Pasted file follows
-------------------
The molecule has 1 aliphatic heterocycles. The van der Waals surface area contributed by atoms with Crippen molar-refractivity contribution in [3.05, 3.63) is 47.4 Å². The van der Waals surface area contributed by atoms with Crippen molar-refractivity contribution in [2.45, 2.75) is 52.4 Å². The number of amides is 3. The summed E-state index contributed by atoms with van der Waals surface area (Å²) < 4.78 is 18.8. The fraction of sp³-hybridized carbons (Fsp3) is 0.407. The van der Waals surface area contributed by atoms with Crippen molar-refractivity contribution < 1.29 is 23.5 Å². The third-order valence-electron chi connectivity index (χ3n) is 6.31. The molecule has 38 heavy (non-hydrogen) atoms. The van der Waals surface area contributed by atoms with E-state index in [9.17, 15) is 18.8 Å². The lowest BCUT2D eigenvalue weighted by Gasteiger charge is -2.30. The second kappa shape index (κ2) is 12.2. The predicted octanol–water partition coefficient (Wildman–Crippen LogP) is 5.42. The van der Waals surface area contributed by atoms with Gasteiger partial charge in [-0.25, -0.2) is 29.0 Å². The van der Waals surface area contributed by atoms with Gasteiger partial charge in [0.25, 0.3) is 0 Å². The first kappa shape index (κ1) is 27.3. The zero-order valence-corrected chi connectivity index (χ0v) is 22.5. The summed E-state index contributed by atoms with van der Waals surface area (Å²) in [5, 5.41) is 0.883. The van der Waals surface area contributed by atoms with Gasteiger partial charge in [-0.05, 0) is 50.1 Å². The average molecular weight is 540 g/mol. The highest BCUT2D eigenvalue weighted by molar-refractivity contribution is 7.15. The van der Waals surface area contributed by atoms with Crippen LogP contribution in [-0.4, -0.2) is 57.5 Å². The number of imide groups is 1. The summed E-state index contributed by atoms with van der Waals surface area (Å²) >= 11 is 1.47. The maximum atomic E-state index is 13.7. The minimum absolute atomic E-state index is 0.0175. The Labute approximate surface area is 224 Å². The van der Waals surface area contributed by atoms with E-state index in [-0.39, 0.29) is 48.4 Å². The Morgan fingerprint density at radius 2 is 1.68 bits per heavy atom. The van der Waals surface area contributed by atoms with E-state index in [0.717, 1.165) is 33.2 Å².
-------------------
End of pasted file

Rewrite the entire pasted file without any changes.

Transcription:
The molecule has 1 aliphatic heterocycles. The van der Waals surface area contributed by atoms with Crippen molar-refractivity contribution in [3.05, 3.63) is 47.4 Å². The van der Waals surface area contributed by atoms with Crippen molar-refractivity contribution in [2.45, 2.75) is 52.4 Å². The number of amides is 3. The summed E-state index contributed by atoms with van der Waals surface area (Å²) < 4.78 is 18.8. The fraction of sp³-hybridized carbons (Fsp3) is 0.407. The van der Waals surface area contributed by atoms with Crippen molar-refractivity contribution < 1.29 is 23.5 Å². The third-order valence-electron chi connectivity index (χ3n) is 6.31. The molecule has 38 heavy (non-hydrogen) atoms. The van der Waals surface area contributed by atoms with E-state index in [9.17, 15) is 18.8 Å². The lowest BCUT2D eigenvalue weighted by Gasteiger charge is -2.30. The second kappa shape index (κ2) is 12.2. The predicted octanol–water partition coefficient (Wildman–Crippen LogP) is 5.42. The van der Waals surface area contributed by atoms with Gasteiger partial charge in [-0.25, -0.2) is 29.0 Å². The van der Waals surface area contributed by atoms with Gasteiger partial charge in [0.25, 0.3) is 0 Å². The first kappa shape index (κ1) is 27.3. The zero-order valence-corrected chi connectivity index (χ0v) is 22.5. The summed E-state index contributed by atoms with van der Waals surface area (Å²) in [5, 5.41) is 0.883. The van der Waals surface area contributed by atoms with Gasteiger partial charge in [-0.05, 0) is 50.1 Å². The average molecular weight is 540 g/mol. The highest BCUT2D eigenvalue weighted by molar-refractivity contribution is 7.15. The van der Waals surface area contributed by atoms with Crippen LogP contribution in [-0.4, -0.2) is 57.5 Å². The number of imide groups is 1. The summed E-state index contributed by atoms with van der Waals surface area (Å²) >= 11 is 1.47. The maximum atomic E-state index is 13.7. The minimum absolute atomic E-state index is 0.0175. The Labute approximate surface area is 224 Å². The van der Waals surface area contributed by atoms with E-state index in [-0.39, 0.29) is 48.4 Å². The Morgan fingerprint density at radius 2 is 1.68 bits per heavy atom. The van der Waals surface area contributed by atoms with E-state index in [0.717, 1.165) is 33.2 Å².